This village, about 25 km from Sitia, 23 km from Palekastro and 600m above see level, is reached either by a road that passes through various mountain hamlets (Metochia Piskokefalou) or by a new road that branches off the road from Palekastro to Zakros near Adravasti; it is approximately 8 km from the main road. A stone slab with a sculpted relief of a branch of walnut tree complete with nuts, is said to have been found at a local place called Koutsounara, and the name of the village is derived supposedly from this find (Karidia: walnut tree).
In the Venetian census of 1583 it is not mentioned. although it is marked on contemporary maps and mentioned in deeds of the period.In proper excavations have yet been carried out, but of the chance finds from the district the most important is a very fine stone double axe which is now ίπ the Iraklion Museum.
There are two noteworthy caves in the Karidion area, both with traces of inhabitation. They are the Katofigi cave at Limnilakkos and the Peristeras cave. This latter is one of the more important Cretan caves. It is 1 km east of the village, some 300 m north of the public road, and the place is known both as Plativolo and Peristeras.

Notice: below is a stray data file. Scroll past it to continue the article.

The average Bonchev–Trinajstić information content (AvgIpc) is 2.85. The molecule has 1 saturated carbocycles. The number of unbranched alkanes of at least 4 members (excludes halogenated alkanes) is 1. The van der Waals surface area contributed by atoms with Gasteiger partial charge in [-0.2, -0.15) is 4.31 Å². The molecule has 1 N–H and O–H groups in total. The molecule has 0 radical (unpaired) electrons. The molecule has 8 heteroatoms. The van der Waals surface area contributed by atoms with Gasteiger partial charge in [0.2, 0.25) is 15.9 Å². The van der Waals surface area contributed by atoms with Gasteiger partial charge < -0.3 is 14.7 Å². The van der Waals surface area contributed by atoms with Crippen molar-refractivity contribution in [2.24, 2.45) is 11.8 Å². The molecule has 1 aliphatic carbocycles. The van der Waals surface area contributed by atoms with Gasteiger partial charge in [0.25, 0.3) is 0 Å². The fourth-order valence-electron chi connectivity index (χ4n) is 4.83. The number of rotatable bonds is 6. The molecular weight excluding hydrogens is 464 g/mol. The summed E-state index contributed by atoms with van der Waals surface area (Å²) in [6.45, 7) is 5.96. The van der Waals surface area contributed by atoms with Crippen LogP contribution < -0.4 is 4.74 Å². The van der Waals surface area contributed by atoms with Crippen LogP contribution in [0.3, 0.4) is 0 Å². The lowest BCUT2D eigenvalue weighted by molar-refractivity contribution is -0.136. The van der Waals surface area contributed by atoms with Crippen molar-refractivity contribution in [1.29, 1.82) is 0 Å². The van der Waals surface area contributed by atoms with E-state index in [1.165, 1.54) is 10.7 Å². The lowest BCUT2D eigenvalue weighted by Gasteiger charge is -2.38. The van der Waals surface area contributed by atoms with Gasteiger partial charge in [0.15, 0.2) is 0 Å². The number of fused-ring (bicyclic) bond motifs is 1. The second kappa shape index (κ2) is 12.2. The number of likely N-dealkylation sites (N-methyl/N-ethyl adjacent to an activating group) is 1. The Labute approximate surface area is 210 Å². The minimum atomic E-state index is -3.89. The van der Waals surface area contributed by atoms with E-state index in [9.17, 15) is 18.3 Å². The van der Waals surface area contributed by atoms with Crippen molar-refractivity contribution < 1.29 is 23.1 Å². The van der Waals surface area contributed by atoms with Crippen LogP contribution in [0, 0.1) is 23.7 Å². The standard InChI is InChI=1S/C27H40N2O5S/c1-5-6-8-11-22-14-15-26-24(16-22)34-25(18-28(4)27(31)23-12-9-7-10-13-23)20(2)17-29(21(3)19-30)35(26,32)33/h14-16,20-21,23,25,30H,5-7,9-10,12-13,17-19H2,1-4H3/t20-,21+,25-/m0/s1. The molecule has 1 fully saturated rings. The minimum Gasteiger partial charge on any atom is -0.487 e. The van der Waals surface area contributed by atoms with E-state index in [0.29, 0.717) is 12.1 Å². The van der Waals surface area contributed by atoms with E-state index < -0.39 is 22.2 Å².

The mouth of the cave is 540 m above sea level. It is a deep subterranean cavern opening into Jurassic Limestone, and there is a difference of 63 m between the level of the entrance and the lowest point.
The opening is 23,5 m wide and 12 m high, but a big rock fall prevents close examination of much of the entrance area. From here one passes into a huge chamber 80 m deep and 35 m wide; at part the height varies between 2-12m. At the left of the back of this chamber a narrow gap leads, after a sharp drop of 4m, into a series of curved chambers which swing round to connect up again with the left wall of the main chamber.
Nature has adorned the first two chambers richly with stalagtites, stalagmites and pillars of stone. In the third and fourth chambers human bones were found, and other signs of habitation. From examination of the sherds it has been concluded that the cave was in use from the early minoan to the Late minoan period, and also in Byzantine times.
From the book "Sitia", N.Papadakis, Arcaeologist,1983
Impressive pictures to the uninhabited buildings
There are still neat yards in the village
Walking across the narrow streets, you think you have been transfered through the time in older ages.
Wonderful narrow streets among the neighbourhoods
Neighbourhood completely uninhabited
Karidi in winter! From Karidi on the way to Sitanos!
Karidi in winter! It is one of the most rare snowfalls in the village
Karidi in winter! The snow white gives a different look and charm.